Mitochondrial Dysfunction in Lung Pathogenesis.
Remarkable new roles for mitochondria in calcium handling, apoptosis, heme turnover, inflammation, and oxygen and nutrient sensing have been discovered for organelles that were once thought to be simple energy converters. Although deficits in mitochondrial function are often associated with energy failure and apoptosis, working cells maintain a mitochondrial reserve that affords the organelles distinct homeostatic sensing and regulatory abilities in lung cells. As primary intracellular sources of oxidants, mitochondria serve as critical monitors and modulators of vital oxidation-reduction processes, including mitochondrial biogenesis, mitophagy, inflammasome activation, cell proliferation, and prevention of fibrosis. These processes participate in disease pathogenesis in all lung regions mainly when interference with mitochondrial quality control mechanisms impedes their roles in maintenance of lung health. Sharper identification of mitochondrial-driven signaling mechanisms in specific lung cell types will better refine our understanding of respiratory disease pathogenesis and lead to new diagnostic and therapeutic measures to support mitochondrial quality.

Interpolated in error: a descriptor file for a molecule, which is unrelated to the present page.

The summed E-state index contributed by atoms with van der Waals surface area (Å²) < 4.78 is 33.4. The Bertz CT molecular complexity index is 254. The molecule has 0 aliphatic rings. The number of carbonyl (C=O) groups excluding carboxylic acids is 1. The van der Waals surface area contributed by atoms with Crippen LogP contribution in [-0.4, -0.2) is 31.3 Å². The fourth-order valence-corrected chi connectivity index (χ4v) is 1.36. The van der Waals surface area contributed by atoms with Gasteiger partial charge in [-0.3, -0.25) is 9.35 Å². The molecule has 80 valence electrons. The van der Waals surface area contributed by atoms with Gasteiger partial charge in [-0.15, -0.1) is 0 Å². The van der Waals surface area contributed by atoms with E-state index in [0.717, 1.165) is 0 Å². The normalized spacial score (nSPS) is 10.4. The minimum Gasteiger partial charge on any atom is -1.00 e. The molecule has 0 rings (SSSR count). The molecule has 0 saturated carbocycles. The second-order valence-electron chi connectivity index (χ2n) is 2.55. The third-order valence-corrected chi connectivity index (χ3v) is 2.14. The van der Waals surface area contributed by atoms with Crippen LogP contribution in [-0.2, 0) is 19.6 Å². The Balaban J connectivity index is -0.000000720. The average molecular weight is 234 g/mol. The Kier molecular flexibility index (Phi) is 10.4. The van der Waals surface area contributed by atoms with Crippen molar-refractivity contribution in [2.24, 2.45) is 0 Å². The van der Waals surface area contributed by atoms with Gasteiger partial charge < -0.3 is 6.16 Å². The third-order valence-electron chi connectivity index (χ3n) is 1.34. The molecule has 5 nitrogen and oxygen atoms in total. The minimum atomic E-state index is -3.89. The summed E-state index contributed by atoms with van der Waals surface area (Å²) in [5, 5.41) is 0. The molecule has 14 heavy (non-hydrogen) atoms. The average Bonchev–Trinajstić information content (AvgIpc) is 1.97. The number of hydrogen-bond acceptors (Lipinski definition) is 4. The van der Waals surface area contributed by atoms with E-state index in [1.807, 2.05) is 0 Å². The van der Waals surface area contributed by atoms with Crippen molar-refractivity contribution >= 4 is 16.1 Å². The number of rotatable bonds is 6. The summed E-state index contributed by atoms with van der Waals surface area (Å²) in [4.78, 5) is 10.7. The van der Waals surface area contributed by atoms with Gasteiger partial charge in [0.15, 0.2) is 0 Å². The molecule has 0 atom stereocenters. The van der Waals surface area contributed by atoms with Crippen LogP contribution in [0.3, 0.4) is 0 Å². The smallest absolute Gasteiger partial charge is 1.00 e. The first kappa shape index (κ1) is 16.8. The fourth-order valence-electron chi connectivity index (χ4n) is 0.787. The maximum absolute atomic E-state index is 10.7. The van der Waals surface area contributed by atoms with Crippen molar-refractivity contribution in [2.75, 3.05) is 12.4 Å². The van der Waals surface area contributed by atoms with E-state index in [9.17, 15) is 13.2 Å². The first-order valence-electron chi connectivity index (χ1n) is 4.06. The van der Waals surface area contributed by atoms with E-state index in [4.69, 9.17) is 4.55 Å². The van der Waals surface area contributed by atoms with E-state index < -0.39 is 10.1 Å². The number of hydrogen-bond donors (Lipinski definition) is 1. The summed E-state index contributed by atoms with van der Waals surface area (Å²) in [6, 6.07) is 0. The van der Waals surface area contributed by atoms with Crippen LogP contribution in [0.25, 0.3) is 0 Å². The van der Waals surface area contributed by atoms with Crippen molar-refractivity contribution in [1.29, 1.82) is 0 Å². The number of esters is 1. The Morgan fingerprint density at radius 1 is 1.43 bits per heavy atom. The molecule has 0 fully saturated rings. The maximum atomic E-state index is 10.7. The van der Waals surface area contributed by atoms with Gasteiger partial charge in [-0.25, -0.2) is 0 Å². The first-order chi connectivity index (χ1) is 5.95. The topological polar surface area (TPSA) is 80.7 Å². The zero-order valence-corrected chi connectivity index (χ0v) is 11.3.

Piantadosi, CA; Suliman, HB
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